Today the team and I had the honor and privilege to set out to visit the children that we advocate for and their beautiful families. The families we visited found in and around the city of Bo. The team members included in this trip were Misti, Melissa, Brent, Alex, Ellen, and Tom. We took three vehicles and had Henry, the Family Empowerment Advocate in Sierra Leone, as our experienced navigator. We each had gifts, which included a bag of rice, for our families. As we traveled around Bo, it was heartwarming to see each advocate meet with the children and their families. During each stop, the team was greeted with smiles and warm welcomes.
The last stop that we had in Bo was a visit with Mabinity and her family. Mabinity is the young lady my husband, Graham, and I are advocates for. Graham and I began sponsoring Mabinity last year after the previous child we sponsored graduated from the program. Within this partnership, we pray for Mabinity and her family, support her schooling, and write letters back and forth with her. We also send pictures. At home, there is a picture of Mabinity hanging up so that my husband and I remember to pray for her each day. Despite looking at the photo daily, when we arrived at Mabinity’s home, I did not recognize the young woman who greeted us. Upon arrival there was a young lady brushing the hair of a younger girl. I greeted the girls as Henry pointed to the older girl and said something like “Janie, do you recognize who this is?” I then realized it was Mabinity! She is no longer the little girl in the picture I have, but instead a young woman. Mabinity and I looked at each other and then hugged tightly. I think Mabinity and I were both speechless at first. I could not believe that I was really meeting her in person.
Mabinity quickly gathered her sisters and gave the team chairs to sit in. She pulled up a stool and we sat close together. She told me that she would be taking an exam soon for school that determines if she can move up to the next level. She also introduced me to her family dog, Biggie. After chatting for a few minutes, we stood up to take several pictures, or as they say here in Sierra Leone, “snaps.” Included in them were Mabinity, her sisters, me, and of course Biggie. I promised Mabinity that when I get home, I will write to her and send her some of the snaps we took together. She then held my hand as she walked me and the team back to our vehicles. Though our time ended quickly, I must say it was one of my favorite parts of this visit to Sierra Leone.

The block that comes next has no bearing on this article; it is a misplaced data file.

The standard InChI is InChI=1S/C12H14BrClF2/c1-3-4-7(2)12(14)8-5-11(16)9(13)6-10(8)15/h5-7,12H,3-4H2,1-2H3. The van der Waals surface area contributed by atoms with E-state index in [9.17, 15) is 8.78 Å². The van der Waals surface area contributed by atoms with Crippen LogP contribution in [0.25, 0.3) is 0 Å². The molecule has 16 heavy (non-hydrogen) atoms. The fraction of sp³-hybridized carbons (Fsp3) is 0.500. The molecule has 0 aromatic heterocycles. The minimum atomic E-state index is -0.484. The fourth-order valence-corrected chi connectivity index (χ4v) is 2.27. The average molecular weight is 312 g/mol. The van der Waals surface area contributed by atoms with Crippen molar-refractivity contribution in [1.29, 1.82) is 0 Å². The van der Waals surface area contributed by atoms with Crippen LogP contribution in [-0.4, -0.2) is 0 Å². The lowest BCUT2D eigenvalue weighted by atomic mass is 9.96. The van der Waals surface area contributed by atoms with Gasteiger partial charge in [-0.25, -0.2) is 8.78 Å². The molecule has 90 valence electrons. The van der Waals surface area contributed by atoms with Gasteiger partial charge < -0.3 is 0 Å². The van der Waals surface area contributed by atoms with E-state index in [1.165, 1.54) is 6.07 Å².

Mabinity and her family are one of the many families who have gone to the Child Reintegration Centre to apply for assistance. In America, they would go to social services and the government would meet that need. In Sierra Leone, we have the unique ability to be part of meeting that need. Though we may not feel like we live in abundance, the small portion that we donate each month allows families in Sierra Leone who apply for the assistance to improve their quality of life. I am thankful for the provision that God has given us to be able to help those in need. To see the impact of that help firsthand is not only a blessing for the family included in this program, but for me as well. If you have never thought about partnering with Helping Children Worldwide to advocate for a child and their family, I am here to tell you firsthand that the impact of being a Family Empowerment Advocate is greatly significant. After this experience of meeting Mabinity and her family, I urge you to pray and consider joining the Family Empowerment program through Helping Children Worldwide.
If you are interested in becoming an advocate for families in Sierra Leone, check our our website or email Munda@helpingchildrenworldwide.org
A post by Sharon Gardner:
Today, Janie Williams, Melissa Herbolsheimer, and I conducted day two of our three-day collaboration with thirteen Sierra Leonean teacher-leaders. Together, we renewed our learning around a variety of topics including learning theories, strategies for reading comprehension, character education, guidance and counseling, conflict resolution, and the power of having a growth mindset. Along the way we shared with each other our teaching experiences, games we enjoy playing with students and with each other, celebrations and struggles we have as teachers, a great deal of laughter, and the comradery of colleagues. This collaborative is in its third year as a partnership between Sierra Leonean and U.S. teachers. During this time, we have worked together to develop a professional learning curriculum, guided by the thoughts and experiences of our Sierra Leonean teacher-leaders so that they can provide meaningful learning for their Sierra Leonean colleagues. As always, it was a day filled with respect and friendship, and admiration for the work of our Sierra Leonean partners.